In ancient warfare, how was it possible one side loses tens of thousands while the other only dozens (e.g. Battle of Carrhae)?


Because warfare is only fair when you get into a punching contest. Stabbing someone in the back is more effective and has less risk. This is not hyperbole. One of the greatest fears in ancient combat was that one’s army would rout (begin to run away). At which point, enemy soldiers could, literally, just run yours down and stab them in the back.

But there are other ways to attain “stab them in the back” status.

  • You could have your men trained to elite status such that they are unlikely to be killed by a common soldier (Spartans at Thermopylae)
  • You can rely on flanking maneuvers (German Blitzkrieg)
  • You can attack at night or by surprise (Six day war)
  • You can have superior air or ranged cover (Gulf War)
  • You can have better fortifications (Siege of Malta)

Or, in the case of Carrhae, you can have an incompetent general on the other side.

Marcus Crassus

To be frank, the only reason Crassus was commanding an army on the Roman frontier at all was because he was trying to emulate Caesar’s victories in Gaul and Pompey’s victory over Mithradates.

But while Crassus was an experienced soldier (he fought for Sulla during the Roman civil war), he had no merit as a commander. He was lazy, reckless, and unimaginative.

Let’s go through Crassus’ mistakes.

  1. Crassus turns down Artavazdes’ offer of 46,000 additional troopsIncluding 16,000 cavalry. If Crassus had accepted the offer, his cavalry detachment alone would’ve outnumbered the Parthians at Carrhae.He also ignored Artavazdes’ advice to go through the mountains. The king of Armenia probably knows a little bit about fighting the peoples who live on his border.
  2. His intelligence-gathering was abysmalAdmittedly, Crassus was tricked by a traitor named Ariamnes. But leading your army into a desert without understanding the local water sources is a rookie mistake.Further, he was surprised to learn that the Parthians even had a force in the region. That’s the sort of thing you’re supposed to pay attention to.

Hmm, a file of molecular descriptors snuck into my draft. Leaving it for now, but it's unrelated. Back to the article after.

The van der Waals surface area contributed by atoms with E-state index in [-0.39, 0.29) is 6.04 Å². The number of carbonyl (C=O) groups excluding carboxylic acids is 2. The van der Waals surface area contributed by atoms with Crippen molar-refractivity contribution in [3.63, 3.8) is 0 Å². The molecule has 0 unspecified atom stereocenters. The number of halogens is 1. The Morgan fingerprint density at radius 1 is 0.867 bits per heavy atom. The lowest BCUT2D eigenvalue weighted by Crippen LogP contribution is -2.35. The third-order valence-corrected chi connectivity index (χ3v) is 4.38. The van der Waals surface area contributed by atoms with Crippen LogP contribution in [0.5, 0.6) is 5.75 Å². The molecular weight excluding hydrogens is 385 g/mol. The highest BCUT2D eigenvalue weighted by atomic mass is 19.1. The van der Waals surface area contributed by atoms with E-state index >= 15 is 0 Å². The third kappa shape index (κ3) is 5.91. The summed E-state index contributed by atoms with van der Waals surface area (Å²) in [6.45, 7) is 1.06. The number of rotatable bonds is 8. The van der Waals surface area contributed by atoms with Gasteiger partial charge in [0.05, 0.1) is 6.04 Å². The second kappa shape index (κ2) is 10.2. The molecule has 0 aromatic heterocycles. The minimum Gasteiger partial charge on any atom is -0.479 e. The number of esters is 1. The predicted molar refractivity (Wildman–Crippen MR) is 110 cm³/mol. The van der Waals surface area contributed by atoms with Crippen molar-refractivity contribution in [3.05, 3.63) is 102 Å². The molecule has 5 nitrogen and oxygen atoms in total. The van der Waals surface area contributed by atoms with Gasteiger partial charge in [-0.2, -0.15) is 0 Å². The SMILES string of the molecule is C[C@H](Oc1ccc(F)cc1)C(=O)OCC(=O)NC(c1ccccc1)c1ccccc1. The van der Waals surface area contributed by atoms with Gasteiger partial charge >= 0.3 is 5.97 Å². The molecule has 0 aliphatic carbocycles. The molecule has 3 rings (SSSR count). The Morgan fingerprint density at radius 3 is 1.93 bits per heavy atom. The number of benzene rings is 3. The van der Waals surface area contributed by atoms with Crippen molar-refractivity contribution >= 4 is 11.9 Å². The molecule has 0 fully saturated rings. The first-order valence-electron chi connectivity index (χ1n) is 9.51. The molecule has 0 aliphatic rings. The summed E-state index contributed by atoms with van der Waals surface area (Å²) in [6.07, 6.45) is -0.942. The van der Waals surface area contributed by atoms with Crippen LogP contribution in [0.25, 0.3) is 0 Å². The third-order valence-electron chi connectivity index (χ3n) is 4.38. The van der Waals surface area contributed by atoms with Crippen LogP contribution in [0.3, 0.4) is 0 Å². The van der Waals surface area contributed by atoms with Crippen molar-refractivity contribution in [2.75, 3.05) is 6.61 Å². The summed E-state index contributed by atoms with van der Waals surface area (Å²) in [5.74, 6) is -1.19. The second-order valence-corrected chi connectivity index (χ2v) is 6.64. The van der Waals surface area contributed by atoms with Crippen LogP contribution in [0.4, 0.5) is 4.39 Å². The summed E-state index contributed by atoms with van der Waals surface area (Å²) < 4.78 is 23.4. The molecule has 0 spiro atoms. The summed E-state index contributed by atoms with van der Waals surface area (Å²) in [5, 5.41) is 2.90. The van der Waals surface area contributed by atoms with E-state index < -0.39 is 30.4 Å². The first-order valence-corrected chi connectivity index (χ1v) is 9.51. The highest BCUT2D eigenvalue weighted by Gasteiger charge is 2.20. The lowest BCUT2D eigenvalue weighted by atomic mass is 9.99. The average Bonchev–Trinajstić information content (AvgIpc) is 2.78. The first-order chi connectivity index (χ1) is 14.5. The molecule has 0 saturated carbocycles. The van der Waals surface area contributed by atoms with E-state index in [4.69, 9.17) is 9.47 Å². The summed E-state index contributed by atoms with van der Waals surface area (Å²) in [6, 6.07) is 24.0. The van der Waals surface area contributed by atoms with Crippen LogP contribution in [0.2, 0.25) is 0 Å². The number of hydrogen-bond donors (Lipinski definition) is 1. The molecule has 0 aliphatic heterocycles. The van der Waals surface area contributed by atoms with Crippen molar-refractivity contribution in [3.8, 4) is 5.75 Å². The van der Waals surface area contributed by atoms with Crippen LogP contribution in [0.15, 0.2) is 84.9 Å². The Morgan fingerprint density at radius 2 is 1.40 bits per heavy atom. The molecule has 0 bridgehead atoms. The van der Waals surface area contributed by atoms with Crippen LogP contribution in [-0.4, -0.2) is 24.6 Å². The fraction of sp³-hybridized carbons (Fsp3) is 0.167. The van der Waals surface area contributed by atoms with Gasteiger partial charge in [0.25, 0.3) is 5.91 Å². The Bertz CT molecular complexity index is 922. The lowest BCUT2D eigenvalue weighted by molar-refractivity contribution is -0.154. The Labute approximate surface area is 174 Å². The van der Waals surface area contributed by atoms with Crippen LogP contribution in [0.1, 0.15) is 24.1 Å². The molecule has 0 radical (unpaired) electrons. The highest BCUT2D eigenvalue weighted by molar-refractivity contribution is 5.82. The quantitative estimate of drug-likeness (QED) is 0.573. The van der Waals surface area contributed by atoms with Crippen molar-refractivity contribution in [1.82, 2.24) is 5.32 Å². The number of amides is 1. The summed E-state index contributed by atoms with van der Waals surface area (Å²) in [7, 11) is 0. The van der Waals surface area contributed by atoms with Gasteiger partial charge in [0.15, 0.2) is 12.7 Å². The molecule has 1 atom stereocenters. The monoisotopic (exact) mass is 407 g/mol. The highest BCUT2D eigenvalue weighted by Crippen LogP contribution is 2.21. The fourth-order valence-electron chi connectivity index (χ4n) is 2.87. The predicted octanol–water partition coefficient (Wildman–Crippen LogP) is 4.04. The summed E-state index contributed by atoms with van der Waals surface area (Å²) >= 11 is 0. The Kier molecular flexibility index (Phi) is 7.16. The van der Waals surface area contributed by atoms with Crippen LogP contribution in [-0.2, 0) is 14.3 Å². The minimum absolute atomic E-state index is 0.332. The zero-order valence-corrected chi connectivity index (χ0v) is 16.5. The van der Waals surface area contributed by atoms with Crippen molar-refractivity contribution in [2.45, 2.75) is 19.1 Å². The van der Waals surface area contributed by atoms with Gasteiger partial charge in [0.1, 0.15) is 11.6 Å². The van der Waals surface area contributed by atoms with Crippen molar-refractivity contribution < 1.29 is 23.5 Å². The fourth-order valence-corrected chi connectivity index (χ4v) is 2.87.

3. He trusted his son over his generalsPublius Crassus was eager to fight and convinced Crassus to launch an immediate attack without letting his men rest.Worse, he put a river at his own back so his men were unable to retreat.
  4. He chose the wrong troop formationRather than spreading out into a battle line, Crassus ordered his men to form a defensive square. I’m a bit torn on including this one, because if Surena had gone with his first instinct and ordered a full-on charge I think the Romans would’ve won this battle.But banking on your enemy making a foolish mistake is not good strategy, especially when it hurts you if they do the smart thing. In this case, the formation prevented the Romans from engaging the more mobile enemy.
  5. … twiceAfter that, Crassus tried the Testudo (turtle) formation. But that one is weak to cavalry charges.*facepalm*
  6. Then he froze.Having run out of other strategies, Crassus eventually just panicked and shut down. He decided to wait till the Parthians ran out of arrows.This is a perfectly legitimate tactic, in conjunction with a larger strategy. Archers do run out of arrows with alarming rapidity. But just sitting there and waiting for it to happen is rarely a good strategy.
  7. Then he tried the desperation hail-Mary playCrassus sent all his cavalry to chase down the horse archers. But they over-chased, and he did not call them back, and they were cut off and destroyed.
  8. Then he tried to double downCrassus orders a general advance??Not much to say here except that the question marks are chess annotation
  9. Then waits too long to retreatIf Crassus had retreated earlier, he could have done so in good order and maybe only loses a quarter of his men. Brutal, certainly, but still leaving him with a force 3x the enemy size.

So it turns out that one of the easy ways to get a bloodless victory is to have your opponent flail about ineffectually the entire battle like a beached whale.

Credit: Kevin Yue

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